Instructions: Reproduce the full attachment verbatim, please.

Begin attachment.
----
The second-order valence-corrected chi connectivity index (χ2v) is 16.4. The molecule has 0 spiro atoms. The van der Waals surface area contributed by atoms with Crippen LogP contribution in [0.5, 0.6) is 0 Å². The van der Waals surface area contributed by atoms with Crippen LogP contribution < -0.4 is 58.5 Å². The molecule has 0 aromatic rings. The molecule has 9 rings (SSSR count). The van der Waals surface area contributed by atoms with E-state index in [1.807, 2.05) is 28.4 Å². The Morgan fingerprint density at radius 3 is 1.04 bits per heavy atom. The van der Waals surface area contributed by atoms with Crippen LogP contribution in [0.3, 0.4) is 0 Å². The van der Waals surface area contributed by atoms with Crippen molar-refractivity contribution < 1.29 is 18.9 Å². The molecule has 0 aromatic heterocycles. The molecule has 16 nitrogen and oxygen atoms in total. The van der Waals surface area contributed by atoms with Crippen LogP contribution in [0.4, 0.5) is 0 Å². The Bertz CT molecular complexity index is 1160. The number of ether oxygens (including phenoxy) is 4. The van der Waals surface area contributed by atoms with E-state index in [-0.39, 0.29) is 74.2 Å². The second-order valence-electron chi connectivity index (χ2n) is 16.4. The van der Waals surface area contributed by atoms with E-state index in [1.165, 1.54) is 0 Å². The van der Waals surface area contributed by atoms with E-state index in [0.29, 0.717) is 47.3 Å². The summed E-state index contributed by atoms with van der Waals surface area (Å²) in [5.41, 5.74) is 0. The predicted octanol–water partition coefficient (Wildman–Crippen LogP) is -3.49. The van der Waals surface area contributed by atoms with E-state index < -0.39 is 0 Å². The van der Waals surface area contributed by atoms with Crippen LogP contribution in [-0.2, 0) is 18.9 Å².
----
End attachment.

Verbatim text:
The second-order valence-corrected chi connectivity index (χ2v) is 16.4. The molecule has 0 spiro atoms. The van der Waals surface area contributed by atoms with Crippen LogP contribution in [0.5, 0.6) is 0 Å². The van der Waals surface area contributed by atoms with Crippen LogP contribution < -0.4 is 58.5 Å². The molecule has 0 aromatic rings. The molecule has 9 rings (SSSR count). The van der Waals surface area contributed by atoms with E-state index in [1.807, 2.05) is 28.4 Å². The Morgan fingerprint density at radius 3 is 1.04 bits per heavy atom. The van der Waals surface area contributed by atoms with Crippen LogP contribution in [0.3, 0.4) is 0 Å². The van der Waals surface area contributed by atoms with Crippen molar-refractivity contribution < 1.29 is 18.9 Å². The molecule has 0 aromatic heterocycles. The molecule has 16 nitrogen and oxygen atoms in total. The van der Waals surface area contributed by atoms with Crippen LogP contribution in [0.4, 0.5) is 0 Å². The Bertz CT molecular complexity index is 1160. The number of ether oxygens (including phenoxy) is 4. The van der Waals surface area contributed by atoms with E-state index in [-0.39, 0.29) is 74.2 Å². The second-order valence-electron chi connectivity index (χ2n) is 16.4. The van der Waals surface area contributed by atoms with E-state index in [1.165, 1.54) is 0 Å². The van der Waals surface area contributed by atoms with E-state index in [0.29, 0.717) is 47.3 Å². The summed E-state index contributed by atoms with van der Waals surface area (Å²) in [5.41, 5.74) is 0. The predicted octanol–water partition coefficient (Wildman–Crippen LogP) is -3.49. The van der Waals surface area contributed by atoms with E-state index < -0.39 is 0 Å². The van der Waals surface area contributed by atoms with Crippen LogP contribution in [-0.2, 0) is 18.9 Å².